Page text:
Institutions of Governance and Development is highly recommended.
This course explores gender, generation, and human development in sub-Saharan Africa through an anthropological life course perspective that puts the lives, experiences, and sentiments of men and women, young and old, at the center of our investigations. A gendered life course approach, within a distinctively anthropological orientation, emphasizes the importance of time, context, process, and meaning to human experience and to human development. Each week will be devoted to a different stage in the ageing process: infancy, childhood, adolescence, adulthood, parenthood, and elderhood. Students will combine the study of common human development metrics with ethnographic investigations into topics as diverse as birth and belonging, child nurturing and attachment, child labor, education, love and sexuality, rites of passage, marriage, work, motherhood and fatherhood, retirement, and widowhood. Through individual case study research, students will be given the opportunity to explore topics and settings of their own choosing. This course aims to provide students with an introduction to sub-Saharan Africa, African development, and demographic anthropology. It is designed to stimulate students to identify, understand, and reflect on African development challenges and opportunities at the nexus of individual lives, situated structural contexts, and rapid social change.
Upon successful completion of the course, students will:
Be able to discuss some core metrics used to measure human development over the life course and be comfortable identifying and extracting figures from commonly used international databases;
Have developed an understanding of what the trends are in such metrics, specific to sub-Saharan Africa;
Be familiar with selected conceptual, theoretical, and methodological skills used in the social sciences to analyze development through a gendered life course approach;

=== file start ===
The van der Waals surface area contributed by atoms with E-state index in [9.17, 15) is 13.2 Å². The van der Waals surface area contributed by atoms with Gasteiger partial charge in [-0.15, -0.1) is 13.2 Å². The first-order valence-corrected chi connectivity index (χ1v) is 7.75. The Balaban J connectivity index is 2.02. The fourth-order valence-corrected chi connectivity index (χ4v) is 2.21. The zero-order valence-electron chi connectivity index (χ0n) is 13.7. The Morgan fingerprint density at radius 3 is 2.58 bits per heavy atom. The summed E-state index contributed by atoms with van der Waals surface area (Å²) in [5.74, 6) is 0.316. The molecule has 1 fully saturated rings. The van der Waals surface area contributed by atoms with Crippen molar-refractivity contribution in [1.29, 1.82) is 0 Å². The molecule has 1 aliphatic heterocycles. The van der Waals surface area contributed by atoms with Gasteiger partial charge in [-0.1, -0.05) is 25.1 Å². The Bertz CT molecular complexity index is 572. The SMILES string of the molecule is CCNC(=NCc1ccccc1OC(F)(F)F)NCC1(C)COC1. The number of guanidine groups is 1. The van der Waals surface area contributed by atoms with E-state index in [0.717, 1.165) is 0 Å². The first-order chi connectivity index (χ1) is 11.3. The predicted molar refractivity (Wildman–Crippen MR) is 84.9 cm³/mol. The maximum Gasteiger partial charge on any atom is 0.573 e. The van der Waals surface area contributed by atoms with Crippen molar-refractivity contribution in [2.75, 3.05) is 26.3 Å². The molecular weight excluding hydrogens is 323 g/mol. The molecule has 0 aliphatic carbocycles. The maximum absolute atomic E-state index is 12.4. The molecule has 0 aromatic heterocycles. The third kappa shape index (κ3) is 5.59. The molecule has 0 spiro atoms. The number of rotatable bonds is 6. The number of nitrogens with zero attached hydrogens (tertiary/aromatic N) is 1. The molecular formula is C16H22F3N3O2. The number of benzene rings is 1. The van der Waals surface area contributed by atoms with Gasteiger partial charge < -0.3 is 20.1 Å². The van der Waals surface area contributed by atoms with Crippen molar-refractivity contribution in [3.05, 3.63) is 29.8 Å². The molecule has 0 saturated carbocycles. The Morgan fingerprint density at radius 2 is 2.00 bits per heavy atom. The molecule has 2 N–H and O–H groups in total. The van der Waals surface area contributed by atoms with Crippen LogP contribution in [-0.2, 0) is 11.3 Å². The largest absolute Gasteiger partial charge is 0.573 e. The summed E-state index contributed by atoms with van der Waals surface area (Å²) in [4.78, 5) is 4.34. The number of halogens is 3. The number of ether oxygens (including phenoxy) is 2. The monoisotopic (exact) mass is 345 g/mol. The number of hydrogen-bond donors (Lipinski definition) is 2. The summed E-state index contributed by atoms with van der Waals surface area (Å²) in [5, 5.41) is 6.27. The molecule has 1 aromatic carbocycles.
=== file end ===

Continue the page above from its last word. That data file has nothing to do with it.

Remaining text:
Be able to apply these skills to reflect critically on how these trends relate to the diversity of everyday lives and experiences of males and females, young and old, across the continent;
Be able to critically reflect, present, and debate on various African development issues;
Be able to synthesize course materials with cumulative case study research to produce a final research essay
Timetables for courses offered at Leiden University College in 2020-2021 will be published on this page of the e-Prospectus.
Mode of instruction
The course will be taught in two-hour interactive seminar sessions twice a week. Seminar sessions will include an introductory lecture, discussions of assigned readings, and student led debate presentations.
Individual participation, 15%
Two essays, 40%
Individual Presentation, 15%
Final Essay, 30%
All students must purchase Marjorie Shostak’s book:
- Nisa: The Life and Words of a !Kung Woman.
All remaining readings will be provided digitally. Readings must be completed by the start of the seminar for which they are assigned.
Courses offered at Leiden University College (LUC) are usually only open to LUC students and LUC exchange students. Leiden University students who participate in one of the university’s Honours tracks or programmes may register for one LUC course, if availability permits. Registration is coordinated by the Education Coordinator, firstname.lastname@example.org.
Dr. Caroline Archambault, email@example.com